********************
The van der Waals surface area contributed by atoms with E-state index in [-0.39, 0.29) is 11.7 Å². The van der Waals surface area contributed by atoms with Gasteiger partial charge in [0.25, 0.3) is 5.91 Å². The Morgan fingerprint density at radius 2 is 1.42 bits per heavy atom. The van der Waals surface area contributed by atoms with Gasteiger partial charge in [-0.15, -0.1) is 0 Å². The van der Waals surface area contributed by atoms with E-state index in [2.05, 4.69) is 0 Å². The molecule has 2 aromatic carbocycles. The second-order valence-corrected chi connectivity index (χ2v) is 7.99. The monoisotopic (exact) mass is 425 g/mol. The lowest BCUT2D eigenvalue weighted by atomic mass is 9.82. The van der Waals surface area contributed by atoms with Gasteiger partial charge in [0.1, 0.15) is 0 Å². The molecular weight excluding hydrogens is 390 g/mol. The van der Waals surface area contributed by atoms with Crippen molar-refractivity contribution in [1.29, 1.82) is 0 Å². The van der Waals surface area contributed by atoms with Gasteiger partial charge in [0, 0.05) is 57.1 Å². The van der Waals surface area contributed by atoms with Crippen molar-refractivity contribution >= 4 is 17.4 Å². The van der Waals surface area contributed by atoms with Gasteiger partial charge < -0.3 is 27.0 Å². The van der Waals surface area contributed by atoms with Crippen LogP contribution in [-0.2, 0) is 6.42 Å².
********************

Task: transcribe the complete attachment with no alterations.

The van der Waals surface area contributed by atoms with E-state index in [-0.39, 0.29) is 11.7 Å². The van der Waals surface area contributed by atoms with Gasteiger partial charge in [0.25, 0.3) is 5.91 Å². The Morgan fingerprint density at radius 2 is 1.42 bits per heavy atom. The van der Waals surface area contributed by atoms with Gasteiger partial charge in [-0.15, -0.1) is 0 Å². The van der Waals surface area contributed by atoms with E-state index in [2.05, 4.69) is 0 Å². The molecule has 2 aromatic carbocycles. The second-order valence-corrected chi connectivity index (χ2v) is 7.99. The monoisotopic (exact) mass is 425 g/mol. The lowest BCUT2D eigenvalue weighted by atomic mass is 9.82. The van der Waals surface area contributed by atoms with Gasteiger partial charge in [0.1, 0.15) is 0 Å². The molecular weight excluding hydrogens is 390 g/mol. The van der Waals surface area contributed by atoms with Crippen molar-refractivity contribution in [1.29, 1.82) is 0 Å². The van der Waals surface area contributed by atoms with Gasteiger partial charge in [0, 0.05) is 57.1 Å². The van der Waals surface area contributed by atoms with Crippen molar-refractivity contribution >= 4 is 17.4 Å². The van der Waals surface area contributed by atoms with Gasteiger partial charge < -0.3 is 27.0 Å². The van der Waals surface area contributed by atoms with Crippen LogP contribution in [-0.2, 0) is 6.42 Å².